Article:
The markets initial reaction to the FOMC statement was perplexing as the financial media reported the FED to be hawkish for there was nothing explicit about a potential QE3 program. Readers of this BLOG were well aware that the consensus was for no change from the FED as it would have been difficult to announce any new program with the G-20 meeting this weekend in Cannes. The BRICs have already accused the U.S. of causing havoc in world currency markets by utilizing its monetary policy as a “stealth devaluation” of the U.S. DOLLAR. It seemed though that the FOMC statement was DOVISH because the previous three dissenters all voted with the majority–there was a lone no vote and that came from Chicago FED President Charles Evans.
According to Mr. Evans, the FED needs to be more aggressive in providing liquidity as it has failed to meet the growth/employment mandate. Mr. Evans has been very consistent in his views for in his recent speeches he has pushed for more robust monetary stimulus. Dallas FED President Richard Fisher, the media’s favorite symbolic monetary hawk, has voted against Bernanke in previous meetings but has been dovish in his speeches as he notes that UNEMPLOYMENT is the FED‘s main concern. This FED is primed for a new round of stimulus. If Friday’s unemployment data is weak the FED will be ready to roll out some new program.
***We return to EUROPE because that is the basis of market volatility. Yesterday was more of the issue of the GREEK referendum, with Brussels announcing that there would be no more funds for Greece until the referendum is decided, with Sarkozy DEMANDING a first week of December date. Chancellor Merkel and President Sarkozy are under the false assumption that they are in control of Greeks and other peripherals because the German and “French” pocket books are the support mechanism. The French and German leaders are DELUSIONAL! Every time that the ECB and EFSF are called into action, the position of the Spanish and Italians is enhanced. Sarkozy has revealed that the issue is the solvency of FRENCH AND OTHER EUROPEAN BANKS, not the sovereigns.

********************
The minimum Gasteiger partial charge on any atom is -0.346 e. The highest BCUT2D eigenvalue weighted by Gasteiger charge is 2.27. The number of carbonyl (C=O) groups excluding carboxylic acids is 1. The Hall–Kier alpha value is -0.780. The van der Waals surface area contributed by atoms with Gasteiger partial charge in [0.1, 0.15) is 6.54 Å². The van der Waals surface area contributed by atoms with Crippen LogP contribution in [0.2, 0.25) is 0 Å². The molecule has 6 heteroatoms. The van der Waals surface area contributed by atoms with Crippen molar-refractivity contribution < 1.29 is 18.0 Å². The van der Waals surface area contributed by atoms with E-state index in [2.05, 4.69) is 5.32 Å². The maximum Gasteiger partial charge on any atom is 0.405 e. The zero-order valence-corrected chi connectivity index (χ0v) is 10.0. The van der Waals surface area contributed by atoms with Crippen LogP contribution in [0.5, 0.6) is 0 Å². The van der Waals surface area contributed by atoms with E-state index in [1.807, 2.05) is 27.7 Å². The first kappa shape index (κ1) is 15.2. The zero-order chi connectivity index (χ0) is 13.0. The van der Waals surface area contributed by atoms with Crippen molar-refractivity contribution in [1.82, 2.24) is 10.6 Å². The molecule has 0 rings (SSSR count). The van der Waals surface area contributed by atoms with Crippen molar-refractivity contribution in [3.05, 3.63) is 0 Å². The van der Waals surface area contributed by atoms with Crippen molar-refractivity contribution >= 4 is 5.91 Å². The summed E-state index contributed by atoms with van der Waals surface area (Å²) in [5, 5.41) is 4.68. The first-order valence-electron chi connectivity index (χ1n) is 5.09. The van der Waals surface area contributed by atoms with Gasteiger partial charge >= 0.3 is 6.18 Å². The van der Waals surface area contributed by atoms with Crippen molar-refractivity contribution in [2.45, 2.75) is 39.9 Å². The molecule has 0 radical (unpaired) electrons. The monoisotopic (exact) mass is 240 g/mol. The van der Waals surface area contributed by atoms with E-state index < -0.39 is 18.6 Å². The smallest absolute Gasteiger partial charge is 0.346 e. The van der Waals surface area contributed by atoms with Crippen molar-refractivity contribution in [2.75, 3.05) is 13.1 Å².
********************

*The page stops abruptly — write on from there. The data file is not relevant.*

Berlusconi is now considered the “bad boy” of Europe as he also changes the Italian position regularly. He recently embarrassed Sarkozy by not removing Bini-Smaghi from the ECB executive board as he had previously promised. Berlusconi knows full well that an Italian or Spanish insolvency will shake the foundations of Europe. Therefore, President Berlusconi can stiffen his position and play to his domestic Italian electorate. Papandreou and Berlusconi are practicing the art of brinkmanship for it plays well at home. This is not a PRISONER’S DILEMMA,but what I would call a HOSTAGE DILEMMA.
It is akin to that great scene in Blazing Saddles, when Cleavon Little puts his gun to his own head and threatens to shoot himself if his demands aren’t met. Greece, Italy and the others are learning that the fiscal rectitude of Northern Europe is held hostage to the profligate PIIGS for the DEBT is owned by the financially prudent while the profligate want to maintain their ways and party on. If the creditors cut off the sovereign deadbeats, the global economy stands to collapse. Geithner is begging for cooperation but the more he pleads the higher the ante for the PIIGS to agree. Welcome to CANNES.
***This morning the ECB will announce its interest rate intentions. Most pundits believe Draghi will hold off easing at his first meeting. I was previously in this camp, but yesterday the IIF (Institute of International Finance) was clamoring for a rate cut from the European bank. Charles Dallara, the managing director of the IIF felt it was necessary for the ECB to loosen the reins on rates. The IIF has been very angry at the EUROCRATS for changing the rules on the July 21 agreement and raising the haircuts on Greek sovereign debt.
There may be a quid pro quo, cutting rates to soothe the anger of the world’s large financial institutions. If you think this has merit, buy the DECEMBER 2011 EUROBOR. Even though it is already pricing in a small cut, it may well be worth a look. If the ECB were to cut, the EURO would initially sell off but it may turn and rally as it is perceived to mean that Europe and the G-20 have actually crafted a significant deal … just food for thought.